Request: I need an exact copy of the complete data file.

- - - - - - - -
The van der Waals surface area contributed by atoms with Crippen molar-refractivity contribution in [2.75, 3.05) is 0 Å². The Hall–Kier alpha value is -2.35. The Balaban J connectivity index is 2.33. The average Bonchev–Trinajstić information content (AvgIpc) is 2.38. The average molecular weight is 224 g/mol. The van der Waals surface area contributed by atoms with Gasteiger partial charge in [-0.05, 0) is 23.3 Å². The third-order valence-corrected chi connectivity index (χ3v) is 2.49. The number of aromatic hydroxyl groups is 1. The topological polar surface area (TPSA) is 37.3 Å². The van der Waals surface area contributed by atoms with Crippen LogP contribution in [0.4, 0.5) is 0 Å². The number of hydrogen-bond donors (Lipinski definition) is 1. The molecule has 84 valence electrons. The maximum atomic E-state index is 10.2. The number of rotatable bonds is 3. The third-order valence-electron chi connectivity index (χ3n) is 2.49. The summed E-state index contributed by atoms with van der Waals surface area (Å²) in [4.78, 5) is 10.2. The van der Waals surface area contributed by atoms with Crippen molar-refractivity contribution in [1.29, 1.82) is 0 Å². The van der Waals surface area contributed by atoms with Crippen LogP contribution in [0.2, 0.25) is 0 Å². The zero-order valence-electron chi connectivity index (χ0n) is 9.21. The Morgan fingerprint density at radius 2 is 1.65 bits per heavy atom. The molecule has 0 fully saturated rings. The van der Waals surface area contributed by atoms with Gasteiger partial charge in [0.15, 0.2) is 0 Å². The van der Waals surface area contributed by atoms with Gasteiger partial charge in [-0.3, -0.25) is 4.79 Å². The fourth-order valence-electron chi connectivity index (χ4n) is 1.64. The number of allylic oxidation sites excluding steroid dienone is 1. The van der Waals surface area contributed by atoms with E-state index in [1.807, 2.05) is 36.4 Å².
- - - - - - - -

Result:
The van der Waals surface area contributed by atoms with Crippen molar-refractivity contribution in [2.75, 3.05) is 0 Å². The Hall–Kier alpha value is -2.35. The Balaban J connectivity index is 2.33. The average Bonchev–Trinajstić information content (AvgIpc) is 2.38. The average molecular weight is 224 g/mol. The van der Waals surface area contributed by atoms with Gasteiger partial charge in [-0.05, 0) is 23.3 Å². The third-order valence-corrected chi connectivity index (χ3v) is 2.49. The number of aromatic hydroxyl groups is 1. The topological polar surface area (TPSA) is 37.3 Å². The van der Waals surface area contributed by atoms with Crippen LogP contribution in [0.4, 0.5) is 0 Å². The number of hydrogen-bond donors (Lipinski definition) is 1. The molecule has 84 valence electrons. The maximum atomic E-state index is 10.2. The number of rotatable bonds is 3. The third-order valence-electron chi connectivity index (χ3n) is 2.49. The summed E-state index contributed by atoms with van der Waals surface area (Å²) in [4.78, 5) is 10.2. The van der Waals surface area contributed by atoms with Crippen molar-refractivity contribution in [1.29, 1.82) is 0 Å². The van der Waals surface area contributed by atoms with Crippen LogP contribution in [0.2, 0.25) is 0 Å². The zero-order valence-electron chi connectivity index (χ0n) is 9.21. The Morgan fingerprint density at radius 2 is 1.65 bits per heavy atom. The molecule has 0 fully saturated rings. The van der Waals surface area contributed by atoms with Gasteiger partial charge in [0.15, 0.2) is 0 Å². The van der Waals surface area contributed by atoms with Gasteiger partial charge in [-0.3, -0.25) is 4.79 Å². The fourth-order valence-electron chi connectivity index (χ4n) is 1.64. The number of allylic oxidation sites excluding steroid dienone is 1. The van der Waals surface area contributed by atoms with E-state index in [1.807, 2.05) is 36.4 Å².